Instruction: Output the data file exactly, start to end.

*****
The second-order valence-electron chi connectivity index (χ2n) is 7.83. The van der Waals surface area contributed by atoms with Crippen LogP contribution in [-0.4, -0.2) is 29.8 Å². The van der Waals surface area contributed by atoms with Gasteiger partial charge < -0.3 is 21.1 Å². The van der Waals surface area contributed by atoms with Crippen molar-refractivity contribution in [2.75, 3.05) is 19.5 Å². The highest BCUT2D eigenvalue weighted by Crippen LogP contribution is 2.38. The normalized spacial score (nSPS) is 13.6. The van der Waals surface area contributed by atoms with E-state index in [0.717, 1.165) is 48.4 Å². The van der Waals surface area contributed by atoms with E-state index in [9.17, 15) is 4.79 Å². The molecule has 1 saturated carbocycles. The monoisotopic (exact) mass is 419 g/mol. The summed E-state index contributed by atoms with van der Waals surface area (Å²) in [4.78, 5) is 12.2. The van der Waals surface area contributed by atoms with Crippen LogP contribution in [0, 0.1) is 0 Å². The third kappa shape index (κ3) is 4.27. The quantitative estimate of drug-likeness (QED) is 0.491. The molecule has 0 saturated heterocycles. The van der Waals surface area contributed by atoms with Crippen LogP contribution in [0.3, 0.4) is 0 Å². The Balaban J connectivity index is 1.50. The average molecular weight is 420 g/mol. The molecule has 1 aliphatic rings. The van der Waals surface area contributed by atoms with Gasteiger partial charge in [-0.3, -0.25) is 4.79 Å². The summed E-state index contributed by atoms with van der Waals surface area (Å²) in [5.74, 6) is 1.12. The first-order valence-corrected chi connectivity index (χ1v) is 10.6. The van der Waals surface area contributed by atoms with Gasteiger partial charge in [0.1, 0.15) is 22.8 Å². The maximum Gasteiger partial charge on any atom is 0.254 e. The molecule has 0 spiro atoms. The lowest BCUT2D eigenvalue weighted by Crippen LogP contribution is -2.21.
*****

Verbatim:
The second-order valence-electron chi connectivity index (χ2n) is 7.83. The van der Waals surface area contributed by atoms with Crippen LogP contribution in [-0.4, -0.2) is 29.8 Å². The van der Waals surface area contributed by atoms with Gasteiger partial charge < -0.3 is 21.1 Å². The van der Waals surface area contributed by atoms with Crippen molar-refractivity contribution in [2.75, 3.05) is 19.5 Å². The highest BCUT2D eigenvalue weighted by Crippen LogP contribution is 2.38. The normalized spacial score (nSPS) is 13.6. The van der Waals surface area contributed by atoms with E-state index in [0.717, 1.165) is 48.4 Å². The van der Waals surface area contributed by atoms with E-state index in [9.17, 15) is 4.79 Å². The molecule has 1 saturated carbocycles. The monoisotopic (exact) mass is 419 g/mol. The summed E-state index contributed by atoms with van der Waals surface area (Å²) in [4.78, 5) is 12.2. The van der Waals surface area contributed by atoms with Crippen LogP contribution in [0, 0.1) is 0 Å². The third kappa shape index (κ3) is 4.27. The quantitative estimate of drug-likeness (QED) is 0.491. The molecule has 0 saturated heterocycles. The van der Waals surface area contributed by atoms with Crippen LogP contribution in [0.3, 0.4) is 0 Å². The Balaban J connectivity index is 1.50. The average molecular weight is 420 g/mol. The molecule has 1 aliphatic rings. The van der Waals surface area contributed by atoms with Gasteiger partial charge in [-0.3, -0.25) is 4.79 Å². The summed E-state index contributed by atoms with van der Waals surface area (Å²) in [5.74, 6) is 1.12. The first-order valence-corrected chi connectivity index (χ1v) is 10.6. The van der Waals surface area contributed by atoms with Gasteiger partial charge in [0.1, 0.15) is 22.8 Å². The maximum Gasteiger partial charge on any atom is 0.254 e. The molecule has 0 spiro atoms. The lowest BCUT2D eigenvalue weighted by Crippen LogP contribution is -2.21.